Producibility has been defined in many ways. The most desirable producible design is one that could be made by any reasonably skilled worker out of a wide variety of material in a short time. Department of Defense (DoD) Directive 5000.34 (Ref. 2) defines producibility as the relative ease of producing an item or system that is governed by the characteristics and features of a design that enable economical fabrication, assembly, inspection, and testing using available production technology. Military Standard (MIL-STD) 1528 (Ref. 3) defines producibility as the composite of characteristics, which, when applied to equipment design and production planning, leads to the most effective and economic means of fabrication, assembly, inspection, test, installation, checkout, and acceptance of systems and equipment.
Replaced/Superseded by document(s)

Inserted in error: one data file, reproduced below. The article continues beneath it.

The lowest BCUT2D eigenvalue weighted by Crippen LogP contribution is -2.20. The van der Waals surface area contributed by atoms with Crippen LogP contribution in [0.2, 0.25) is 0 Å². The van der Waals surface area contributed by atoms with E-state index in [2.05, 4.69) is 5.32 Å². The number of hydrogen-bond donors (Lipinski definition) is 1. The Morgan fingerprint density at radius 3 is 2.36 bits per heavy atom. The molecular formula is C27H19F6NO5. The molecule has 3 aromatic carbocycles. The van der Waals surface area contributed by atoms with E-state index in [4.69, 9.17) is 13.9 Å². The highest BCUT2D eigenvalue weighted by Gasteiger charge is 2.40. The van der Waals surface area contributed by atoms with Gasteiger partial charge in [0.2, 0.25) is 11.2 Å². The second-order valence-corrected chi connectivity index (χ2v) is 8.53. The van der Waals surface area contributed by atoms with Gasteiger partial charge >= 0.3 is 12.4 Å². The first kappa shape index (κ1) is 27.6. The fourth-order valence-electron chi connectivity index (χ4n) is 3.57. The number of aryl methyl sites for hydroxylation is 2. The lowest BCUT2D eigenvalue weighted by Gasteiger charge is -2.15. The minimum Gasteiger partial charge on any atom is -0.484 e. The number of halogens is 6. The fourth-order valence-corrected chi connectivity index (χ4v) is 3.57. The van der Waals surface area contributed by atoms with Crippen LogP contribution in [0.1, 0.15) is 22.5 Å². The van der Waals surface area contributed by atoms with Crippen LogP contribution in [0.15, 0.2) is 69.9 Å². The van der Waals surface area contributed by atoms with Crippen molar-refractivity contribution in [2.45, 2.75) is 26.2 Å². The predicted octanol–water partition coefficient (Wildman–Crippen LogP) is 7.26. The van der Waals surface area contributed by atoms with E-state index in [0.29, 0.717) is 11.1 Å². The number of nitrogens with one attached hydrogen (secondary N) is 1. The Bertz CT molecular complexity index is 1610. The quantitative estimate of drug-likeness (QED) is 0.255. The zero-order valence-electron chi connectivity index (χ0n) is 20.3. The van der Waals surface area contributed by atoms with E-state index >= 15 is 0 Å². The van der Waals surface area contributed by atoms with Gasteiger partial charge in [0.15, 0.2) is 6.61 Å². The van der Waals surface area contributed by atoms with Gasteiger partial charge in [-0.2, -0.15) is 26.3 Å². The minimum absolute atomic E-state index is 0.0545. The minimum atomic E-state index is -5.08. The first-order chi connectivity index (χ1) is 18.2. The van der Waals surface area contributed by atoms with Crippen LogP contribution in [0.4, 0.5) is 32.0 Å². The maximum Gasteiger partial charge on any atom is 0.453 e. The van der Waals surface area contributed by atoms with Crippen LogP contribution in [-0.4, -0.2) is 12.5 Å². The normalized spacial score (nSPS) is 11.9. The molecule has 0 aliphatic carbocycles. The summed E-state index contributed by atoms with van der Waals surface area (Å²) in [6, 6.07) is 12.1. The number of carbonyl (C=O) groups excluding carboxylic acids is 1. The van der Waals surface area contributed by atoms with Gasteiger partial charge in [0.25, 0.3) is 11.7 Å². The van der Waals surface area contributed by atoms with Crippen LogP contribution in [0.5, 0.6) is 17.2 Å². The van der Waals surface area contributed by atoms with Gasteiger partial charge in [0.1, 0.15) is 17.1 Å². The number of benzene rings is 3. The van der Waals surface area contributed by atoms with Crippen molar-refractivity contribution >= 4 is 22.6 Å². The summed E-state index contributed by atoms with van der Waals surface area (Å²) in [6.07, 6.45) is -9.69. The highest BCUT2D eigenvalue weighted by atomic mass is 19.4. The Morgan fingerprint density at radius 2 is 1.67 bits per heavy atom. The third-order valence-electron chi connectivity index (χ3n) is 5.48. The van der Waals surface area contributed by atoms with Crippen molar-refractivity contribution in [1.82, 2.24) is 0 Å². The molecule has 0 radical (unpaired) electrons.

In the era preceding World War II, a designer’s only concern with production was to determine whether the designed product could be manufactured. The ensuing technological explosion of materials and manufacturing processes coupled with the sophistication of the products to be produced have changed that situation. Today, the designer is concerned not only with determining whether an item can be produced but also with the degree to which it can be effectively produced. For example, a design that describes an equipment item that is required for issue to every soldier and can be manufactured by only one producer on a proprietary process at a cost of $50,000 each from a scarce or difficult to obtain material would have a very low degree of producibility. Conversely, the same item that could be produced by an manufacturer at a cost of a few cents each from readily available material would have a very high degree of producibility. To contribute to the development of a new item of military hardware, the design engineer must operate within a controlled environment and conform to a set of prescribed standards.